In a bid to develop an effective prevention measure amidst the Coronavirus outbreak, Jawaharlal Nehru Centre for Advanced Scientific Research (JNCASR), an autonomous institution under the Department of Science and Technology (DST), has come up with a one-step curable anti-microbial coating to prevent further transmission of the virus. The newly developed coat, when applied, on different surfaces such as textile, plastic and more is potent enough to kill a range of virus types including COVID 19.
The research paper holding the essentials of the research and detailed description of the newly developed coat has been accepted in the journal ‘Applied Material and Interfaces’. The coat is capable to completely kill the influenza virus as well as resistant pathogenic bacteria and fungi, including methicillin-resistant Staphylococcus aureus and fluconazole-resistant C. albicans spp.
The recent outbreak of Severe Acute Respiratory Syndrome Coronavirus 2 (SARS-CoV-2), also popularly known as Coronavirus, has created an unprecedented stir in public health globally. As the Coronavirus is also a virus having an outer protective membrane, like influenza, hence it is anticipated that the coating may form cross-links with the viral membrane to not to allow the virus to get activated upon contact and can help prevent contamination various surfaces any further. The coat molecules cross-link with different surfaces upon exposure to UV radiation.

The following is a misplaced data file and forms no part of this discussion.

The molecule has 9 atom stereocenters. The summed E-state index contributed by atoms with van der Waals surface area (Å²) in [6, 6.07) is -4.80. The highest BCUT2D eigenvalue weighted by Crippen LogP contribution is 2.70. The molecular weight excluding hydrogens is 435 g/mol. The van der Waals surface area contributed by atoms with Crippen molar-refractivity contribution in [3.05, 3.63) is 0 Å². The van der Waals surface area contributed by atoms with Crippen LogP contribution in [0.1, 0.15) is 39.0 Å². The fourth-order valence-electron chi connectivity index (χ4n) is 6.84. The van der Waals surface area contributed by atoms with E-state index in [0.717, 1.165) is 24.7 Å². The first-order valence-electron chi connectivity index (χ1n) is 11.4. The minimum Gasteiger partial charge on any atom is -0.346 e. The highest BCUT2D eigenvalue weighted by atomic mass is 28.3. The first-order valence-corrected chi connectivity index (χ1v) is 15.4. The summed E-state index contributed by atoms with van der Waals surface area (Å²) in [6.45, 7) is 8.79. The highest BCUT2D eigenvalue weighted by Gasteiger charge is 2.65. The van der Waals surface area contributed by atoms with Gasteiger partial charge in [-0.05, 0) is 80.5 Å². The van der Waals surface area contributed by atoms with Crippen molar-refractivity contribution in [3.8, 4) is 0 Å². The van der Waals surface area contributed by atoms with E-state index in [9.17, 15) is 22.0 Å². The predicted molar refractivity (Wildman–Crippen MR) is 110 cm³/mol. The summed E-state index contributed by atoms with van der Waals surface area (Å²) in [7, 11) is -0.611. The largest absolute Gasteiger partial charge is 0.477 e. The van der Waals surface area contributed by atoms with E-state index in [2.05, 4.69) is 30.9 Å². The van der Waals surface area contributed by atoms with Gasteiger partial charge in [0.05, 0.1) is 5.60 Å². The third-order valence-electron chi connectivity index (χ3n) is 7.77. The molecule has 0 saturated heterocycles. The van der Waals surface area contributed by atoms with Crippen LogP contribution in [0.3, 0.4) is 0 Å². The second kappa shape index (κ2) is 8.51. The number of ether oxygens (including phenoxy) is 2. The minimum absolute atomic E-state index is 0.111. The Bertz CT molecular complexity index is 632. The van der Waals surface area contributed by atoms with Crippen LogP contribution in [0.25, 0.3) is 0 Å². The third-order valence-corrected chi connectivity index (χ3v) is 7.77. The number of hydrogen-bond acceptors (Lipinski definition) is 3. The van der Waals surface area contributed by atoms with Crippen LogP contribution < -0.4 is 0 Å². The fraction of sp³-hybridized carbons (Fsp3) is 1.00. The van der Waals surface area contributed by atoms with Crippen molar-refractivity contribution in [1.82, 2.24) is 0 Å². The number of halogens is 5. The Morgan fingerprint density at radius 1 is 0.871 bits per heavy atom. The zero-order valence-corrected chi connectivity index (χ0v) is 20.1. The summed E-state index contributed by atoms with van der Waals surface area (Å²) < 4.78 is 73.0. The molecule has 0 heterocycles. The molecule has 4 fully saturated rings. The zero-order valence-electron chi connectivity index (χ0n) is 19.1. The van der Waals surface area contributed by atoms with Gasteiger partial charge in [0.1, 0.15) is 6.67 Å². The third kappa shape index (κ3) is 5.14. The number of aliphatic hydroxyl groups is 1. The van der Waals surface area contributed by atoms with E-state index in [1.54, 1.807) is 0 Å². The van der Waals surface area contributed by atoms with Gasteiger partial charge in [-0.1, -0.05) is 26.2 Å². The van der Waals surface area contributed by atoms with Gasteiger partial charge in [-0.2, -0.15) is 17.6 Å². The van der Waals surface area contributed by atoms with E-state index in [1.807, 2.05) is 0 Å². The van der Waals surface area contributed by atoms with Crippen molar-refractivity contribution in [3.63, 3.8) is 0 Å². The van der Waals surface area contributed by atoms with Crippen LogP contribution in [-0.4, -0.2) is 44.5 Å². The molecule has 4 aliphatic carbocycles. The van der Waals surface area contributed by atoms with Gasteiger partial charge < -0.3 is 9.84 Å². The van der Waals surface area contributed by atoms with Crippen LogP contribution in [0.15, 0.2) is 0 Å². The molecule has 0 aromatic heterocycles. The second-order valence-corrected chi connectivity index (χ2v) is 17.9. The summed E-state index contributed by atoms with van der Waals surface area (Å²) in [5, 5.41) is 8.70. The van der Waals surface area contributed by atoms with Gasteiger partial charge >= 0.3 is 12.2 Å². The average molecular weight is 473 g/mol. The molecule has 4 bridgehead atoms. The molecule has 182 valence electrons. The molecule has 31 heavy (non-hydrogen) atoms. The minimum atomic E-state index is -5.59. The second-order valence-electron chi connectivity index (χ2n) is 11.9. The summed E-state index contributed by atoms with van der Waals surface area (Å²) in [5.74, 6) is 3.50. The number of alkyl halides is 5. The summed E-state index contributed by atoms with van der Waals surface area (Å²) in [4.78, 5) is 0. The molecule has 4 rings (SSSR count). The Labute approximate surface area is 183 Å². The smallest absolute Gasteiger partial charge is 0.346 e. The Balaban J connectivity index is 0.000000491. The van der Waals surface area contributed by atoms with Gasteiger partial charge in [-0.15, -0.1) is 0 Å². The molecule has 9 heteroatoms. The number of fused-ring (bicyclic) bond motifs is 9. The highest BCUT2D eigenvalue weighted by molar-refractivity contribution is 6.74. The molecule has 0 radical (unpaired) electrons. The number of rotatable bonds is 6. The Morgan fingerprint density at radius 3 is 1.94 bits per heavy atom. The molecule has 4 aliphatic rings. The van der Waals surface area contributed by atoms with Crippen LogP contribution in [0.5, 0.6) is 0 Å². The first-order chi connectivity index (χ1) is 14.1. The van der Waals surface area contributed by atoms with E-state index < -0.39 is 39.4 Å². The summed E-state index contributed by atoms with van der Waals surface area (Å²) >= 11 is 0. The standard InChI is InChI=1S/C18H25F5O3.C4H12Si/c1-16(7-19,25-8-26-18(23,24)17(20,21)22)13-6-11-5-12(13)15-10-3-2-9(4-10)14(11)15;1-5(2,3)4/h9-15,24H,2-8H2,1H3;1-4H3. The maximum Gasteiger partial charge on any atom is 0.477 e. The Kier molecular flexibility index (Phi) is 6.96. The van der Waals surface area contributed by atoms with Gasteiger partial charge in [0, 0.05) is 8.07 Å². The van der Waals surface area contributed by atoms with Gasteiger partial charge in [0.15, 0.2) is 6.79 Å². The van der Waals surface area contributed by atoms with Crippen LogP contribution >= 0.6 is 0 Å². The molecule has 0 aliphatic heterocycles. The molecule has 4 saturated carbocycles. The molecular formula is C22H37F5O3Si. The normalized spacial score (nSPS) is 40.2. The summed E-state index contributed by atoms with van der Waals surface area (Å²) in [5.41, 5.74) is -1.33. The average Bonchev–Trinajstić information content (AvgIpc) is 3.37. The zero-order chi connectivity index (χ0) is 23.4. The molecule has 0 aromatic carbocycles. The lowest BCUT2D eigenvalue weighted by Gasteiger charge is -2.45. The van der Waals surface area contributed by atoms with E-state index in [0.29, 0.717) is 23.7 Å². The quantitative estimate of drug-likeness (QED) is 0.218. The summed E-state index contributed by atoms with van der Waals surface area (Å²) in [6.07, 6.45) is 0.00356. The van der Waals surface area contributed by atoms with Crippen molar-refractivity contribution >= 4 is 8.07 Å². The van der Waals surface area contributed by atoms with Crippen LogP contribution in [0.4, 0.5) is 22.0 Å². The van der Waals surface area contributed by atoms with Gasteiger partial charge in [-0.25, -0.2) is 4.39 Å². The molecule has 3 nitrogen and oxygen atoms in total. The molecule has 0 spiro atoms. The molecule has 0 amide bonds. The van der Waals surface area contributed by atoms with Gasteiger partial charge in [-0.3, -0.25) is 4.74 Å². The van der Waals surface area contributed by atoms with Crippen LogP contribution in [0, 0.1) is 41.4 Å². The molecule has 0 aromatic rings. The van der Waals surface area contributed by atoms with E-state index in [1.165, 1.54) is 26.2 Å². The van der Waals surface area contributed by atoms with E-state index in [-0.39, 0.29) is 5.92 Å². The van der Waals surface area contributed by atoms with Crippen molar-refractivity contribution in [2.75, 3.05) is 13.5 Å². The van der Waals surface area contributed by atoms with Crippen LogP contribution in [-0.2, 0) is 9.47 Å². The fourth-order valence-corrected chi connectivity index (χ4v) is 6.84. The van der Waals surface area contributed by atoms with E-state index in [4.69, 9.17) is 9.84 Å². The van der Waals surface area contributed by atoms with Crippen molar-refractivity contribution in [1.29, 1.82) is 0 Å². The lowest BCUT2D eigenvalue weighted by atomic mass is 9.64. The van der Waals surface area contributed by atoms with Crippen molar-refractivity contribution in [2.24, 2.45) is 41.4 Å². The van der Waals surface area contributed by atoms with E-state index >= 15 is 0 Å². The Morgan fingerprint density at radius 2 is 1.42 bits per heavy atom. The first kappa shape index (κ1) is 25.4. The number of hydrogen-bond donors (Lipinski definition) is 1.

The researchers said, “Till date, to the best of our knowledge, there is no covalent coating strategy which can kill all viruses, bacteria and fungi.” The newly developed coating can be put on a variety of surfaces, and its convenient usage and robustness eliminate the necessity of skilled personnel for procurement of the coating.
Considering the fact that microbial colonies developed on various objects and surfaces that people come in contact with every day, the researchers developed a coat which is easy to apply and can effectively prevent the contamination. The microbial colonies developed are one of the major reasons for the transmission of deadly diseases and infections.
In the wake of the Coronavirus outbreak, if shown to be active, the protective coat can be synthesised on a larger scale and can be coated on various personal protective tools such as masks, gloves, gowns, etc. This can be achieved in collaboration with private organizations in the domain. Moreover, the coat can also be applied on other medical devices and tools to avoid hospital-acquired or nosocomial infections.